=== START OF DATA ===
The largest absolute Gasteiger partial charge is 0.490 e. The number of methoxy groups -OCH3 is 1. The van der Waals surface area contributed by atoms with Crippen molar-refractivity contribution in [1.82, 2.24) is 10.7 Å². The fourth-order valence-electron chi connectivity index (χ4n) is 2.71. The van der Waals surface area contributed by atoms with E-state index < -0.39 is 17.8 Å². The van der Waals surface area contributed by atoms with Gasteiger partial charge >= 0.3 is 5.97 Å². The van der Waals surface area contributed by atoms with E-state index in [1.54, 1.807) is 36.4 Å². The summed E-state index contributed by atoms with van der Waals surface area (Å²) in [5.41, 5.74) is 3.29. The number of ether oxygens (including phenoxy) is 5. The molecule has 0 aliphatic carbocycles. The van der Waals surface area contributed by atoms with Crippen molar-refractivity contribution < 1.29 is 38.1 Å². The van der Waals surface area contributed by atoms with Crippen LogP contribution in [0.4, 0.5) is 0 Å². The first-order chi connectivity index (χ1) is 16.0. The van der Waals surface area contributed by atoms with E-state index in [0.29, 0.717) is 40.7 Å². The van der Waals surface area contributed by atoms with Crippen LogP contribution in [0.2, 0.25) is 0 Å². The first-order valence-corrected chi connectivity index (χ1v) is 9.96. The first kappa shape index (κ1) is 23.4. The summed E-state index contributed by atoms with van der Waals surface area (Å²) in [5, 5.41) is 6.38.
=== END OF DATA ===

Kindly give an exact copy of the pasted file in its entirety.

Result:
The largest absolute Gasteiger partial charge is 0.490 e. The number of methoxy groups -OCH3 is 1. The van der Waals surface area contributed by atoms with Crippen molar-refractivity contribution in [1.82, 2.24) is 10.7 Å². The fourth-order valence-electron chi connectivity index (χ4n) is 2.71. The van der Waals surface area contributed by atoms with E-state index < -0.39 is 17.8 Å². The van der Waals surface area contributed by atoms with Gasteiger partial charge >= 0.3 is 5.97 Å². The van der Waals surface area contributed by atoms with E-state index in [1.54, 1.807) is 36.4 Å². The summed E-state index contributed by atoms with van der Waals surface area (Å²) in [5.41, 5.74) is 3.29. The number of ether oxygens (including phenoxy) is 5. The molecule has 0 aliphatic carbocycles. The van der Waals surface area contributed by atoms with Crippen molar-refractivity contribution < 1.29 is 38.1 Å². The van der Waals surface area contributed by atoms with Crippen LogP contribution in [0.4, 0.5) is 0 Å². The first-order chi connectivity index (χ1) is 16.0. The van der Waals surface area contributed by atoms with E-state index in [0.29, 0.717) is 40.7 Å². The van der Waals surface area contributed by atoms with Crippen LogP contribution in [0.2, 0.25) is 0 Å². The first-order valence-corrected chi connectivity index (χ1v) is 9.96. The first kappa shape index (κ1) is 23.4. The summed E-state index contributed by atoms with van der Waals surface area (Å²) in [5, 5.41) is 6.38.